Thursday, August 24, 2006
At a Monday morning press conference, when in reference to the ongoing violence in Iraq, a reporter asked President George W. Bush, "But are you frustrated, sir?" he responded in part by saying, "These aren't joyous times."
Well excuse me - but has anybody seen Sherlock Holmes around?
The president went on to speak about how the difficulty of current times was taking a toll on the "psyche of our country," and how "nobody wants to turn on their TV on a daily basis and see the havoc wrought by terrorists," as well as questioning whether we have the "capacity and the desire to spread peace" by putting an end to terrorist ideology.
I don't know how anyone could avoid the frustration of it all, let alone the self-proclaimed "decider" of decisions surrounding the war in Iraq and American foreign policy in general.
But shouldn't we be frustrated when we turn on our TVs? Shouldn't we be angry at more than just the media overload of breaking news on a child murder case from 1996? Shouldn't the deaths of more than 3,500 Iraqi citizens in one month have some effect on the "psyche" of the country whose soldiers stand in the middle of the violence with guns in hand?
Last, but not least, how in any way does the current fly-by-the-seat-of-our-pants game plan demonstrate either an American capacity or desire to spread peace?
The president speaks of how we must and will remain in Iraq until at least the end of his term and acts as though leaving Iraq would be as good as volunteering on a suicide mission for al-Qaida.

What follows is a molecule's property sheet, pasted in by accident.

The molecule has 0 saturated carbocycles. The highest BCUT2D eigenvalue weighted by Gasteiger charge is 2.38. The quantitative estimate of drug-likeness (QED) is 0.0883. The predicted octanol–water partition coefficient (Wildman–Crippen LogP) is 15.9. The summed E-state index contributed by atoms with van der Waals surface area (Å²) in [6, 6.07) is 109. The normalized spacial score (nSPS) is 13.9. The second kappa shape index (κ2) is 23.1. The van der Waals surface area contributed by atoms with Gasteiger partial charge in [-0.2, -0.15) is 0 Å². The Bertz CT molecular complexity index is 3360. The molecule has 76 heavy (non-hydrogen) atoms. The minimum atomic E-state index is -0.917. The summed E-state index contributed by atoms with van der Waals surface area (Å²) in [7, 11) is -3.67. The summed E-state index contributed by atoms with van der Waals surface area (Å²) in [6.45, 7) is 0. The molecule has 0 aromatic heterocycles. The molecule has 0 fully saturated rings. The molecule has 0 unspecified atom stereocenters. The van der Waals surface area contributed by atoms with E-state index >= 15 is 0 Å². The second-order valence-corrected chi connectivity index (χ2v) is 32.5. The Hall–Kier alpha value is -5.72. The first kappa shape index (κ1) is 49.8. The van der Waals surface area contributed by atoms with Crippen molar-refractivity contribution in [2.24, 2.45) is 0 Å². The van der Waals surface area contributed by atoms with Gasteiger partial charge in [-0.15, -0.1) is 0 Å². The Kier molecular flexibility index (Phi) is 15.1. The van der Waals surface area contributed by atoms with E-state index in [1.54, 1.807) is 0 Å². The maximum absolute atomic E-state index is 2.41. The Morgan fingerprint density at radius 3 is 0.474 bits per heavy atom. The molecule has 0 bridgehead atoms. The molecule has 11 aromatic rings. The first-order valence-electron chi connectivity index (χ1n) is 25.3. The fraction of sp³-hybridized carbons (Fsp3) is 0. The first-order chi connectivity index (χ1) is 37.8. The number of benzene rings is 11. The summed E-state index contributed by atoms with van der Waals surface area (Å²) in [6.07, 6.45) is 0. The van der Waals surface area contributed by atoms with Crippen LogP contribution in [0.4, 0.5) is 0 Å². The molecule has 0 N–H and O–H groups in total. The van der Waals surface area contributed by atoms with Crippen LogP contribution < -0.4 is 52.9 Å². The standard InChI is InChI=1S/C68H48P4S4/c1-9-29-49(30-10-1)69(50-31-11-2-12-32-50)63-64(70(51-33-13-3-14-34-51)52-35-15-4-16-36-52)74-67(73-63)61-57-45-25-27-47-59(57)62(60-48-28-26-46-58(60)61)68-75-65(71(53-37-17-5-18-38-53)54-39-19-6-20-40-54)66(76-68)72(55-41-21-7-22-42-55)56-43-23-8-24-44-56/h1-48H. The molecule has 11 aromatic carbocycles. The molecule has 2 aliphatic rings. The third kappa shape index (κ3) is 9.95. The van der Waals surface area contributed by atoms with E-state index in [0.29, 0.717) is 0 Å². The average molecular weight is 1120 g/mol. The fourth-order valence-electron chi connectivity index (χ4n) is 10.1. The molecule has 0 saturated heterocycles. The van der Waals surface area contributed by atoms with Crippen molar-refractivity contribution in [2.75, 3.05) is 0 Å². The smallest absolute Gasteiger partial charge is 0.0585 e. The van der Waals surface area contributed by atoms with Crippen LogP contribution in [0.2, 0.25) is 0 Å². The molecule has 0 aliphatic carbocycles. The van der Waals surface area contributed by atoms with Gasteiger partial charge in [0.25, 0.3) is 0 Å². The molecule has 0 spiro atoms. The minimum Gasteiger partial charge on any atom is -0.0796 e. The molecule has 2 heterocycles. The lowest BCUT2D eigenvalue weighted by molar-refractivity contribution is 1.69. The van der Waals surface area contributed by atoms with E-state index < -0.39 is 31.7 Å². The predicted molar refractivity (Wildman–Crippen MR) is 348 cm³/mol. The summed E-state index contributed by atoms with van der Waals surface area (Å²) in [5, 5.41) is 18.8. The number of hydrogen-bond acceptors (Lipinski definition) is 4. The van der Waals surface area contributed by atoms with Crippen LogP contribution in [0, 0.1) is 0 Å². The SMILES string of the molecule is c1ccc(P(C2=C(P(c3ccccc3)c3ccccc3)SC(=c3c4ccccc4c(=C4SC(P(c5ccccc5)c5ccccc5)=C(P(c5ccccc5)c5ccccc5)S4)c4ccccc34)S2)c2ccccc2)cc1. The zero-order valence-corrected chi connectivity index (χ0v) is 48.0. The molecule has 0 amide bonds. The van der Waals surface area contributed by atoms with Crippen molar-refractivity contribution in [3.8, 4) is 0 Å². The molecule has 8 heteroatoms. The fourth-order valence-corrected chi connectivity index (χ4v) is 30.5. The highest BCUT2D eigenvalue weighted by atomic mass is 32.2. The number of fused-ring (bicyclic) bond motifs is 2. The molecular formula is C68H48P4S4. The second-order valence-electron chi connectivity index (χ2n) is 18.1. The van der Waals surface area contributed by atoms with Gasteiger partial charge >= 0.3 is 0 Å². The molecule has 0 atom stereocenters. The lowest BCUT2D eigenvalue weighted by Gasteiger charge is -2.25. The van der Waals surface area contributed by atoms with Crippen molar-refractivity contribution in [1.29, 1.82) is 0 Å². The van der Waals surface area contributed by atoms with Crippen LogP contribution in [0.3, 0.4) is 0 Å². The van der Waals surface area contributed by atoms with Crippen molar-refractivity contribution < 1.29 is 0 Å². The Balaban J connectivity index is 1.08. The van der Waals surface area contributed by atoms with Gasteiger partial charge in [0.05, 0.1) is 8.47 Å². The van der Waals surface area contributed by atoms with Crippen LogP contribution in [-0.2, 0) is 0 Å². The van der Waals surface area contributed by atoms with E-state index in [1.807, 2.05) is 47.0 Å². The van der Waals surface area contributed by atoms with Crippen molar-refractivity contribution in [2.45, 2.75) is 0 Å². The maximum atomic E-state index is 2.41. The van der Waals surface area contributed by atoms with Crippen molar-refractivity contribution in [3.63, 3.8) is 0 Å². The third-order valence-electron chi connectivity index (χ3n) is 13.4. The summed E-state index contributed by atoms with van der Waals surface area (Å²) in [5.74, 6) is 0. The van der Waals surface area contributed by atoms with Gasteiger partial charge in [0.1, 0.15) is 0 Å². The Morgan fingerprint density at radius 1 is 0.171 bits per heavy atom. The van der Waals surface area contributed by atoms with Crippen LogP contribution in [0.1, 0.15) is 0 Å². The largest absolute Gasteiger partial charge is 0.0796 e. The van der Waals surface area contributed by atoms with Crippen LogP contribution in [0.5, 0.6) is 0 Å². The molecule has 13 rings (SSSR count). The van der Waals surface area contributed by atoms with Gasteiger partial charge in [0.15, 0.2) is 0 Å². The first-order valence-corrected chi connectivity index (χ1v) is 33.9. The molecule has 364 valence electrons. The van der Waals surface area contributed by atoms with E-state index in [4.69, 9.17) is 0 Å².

But Bush's 'til-death-do-us-part plan to hold fast in Iraq doesn't resemble any feasible solution at all. In fact, staying in Iraq to fight for "democracy" and "liberty" for the Iraqi people has conclusively left us with only one gory reality and predictable outcome - more dead soldiers and many, many more dead, innocent men, women and children.
The administration continues to off-handedly link 9-11 and al-Qaida to the civil violence that is actually happening in Iraq, spreading fear and confusion about terrorism throughout the world.
For example, some have allowed respecting the reality of actual terrorist danger to be confused with an excuse to be bigots, with some assumed right as citizens to profile human beings religiously, ethnically or any other way they can get the man with Arabic accent off the plane (I refer of course to the embarrassing scene some British passengers caused over two Asian men who had more than cleared airport security, but were escorted from the flight in order to subdue the fear-frenzied vacationers).
When asked what the attacks on the World Trade Center had to do with what's going on in Iraq, the president replied that we have to "take threats before they fully materialize."
If you ask me, unending death and violence without any end in sight is pretty threatening.
And unlike us, when Osama Bin Laden instigated his terror plot for 9-11 on America, he had something our administration is lacking - a plan. We've no plan for victory, no plan to bring the troops home. The time to leave is now.
We've got a bloody civil war on our hands, not to mention the other dire straights the world is seeing, and without any solution for success or salvation we will continue to become more like fish out of water.
Indeed Mr. President, these are not joyous times.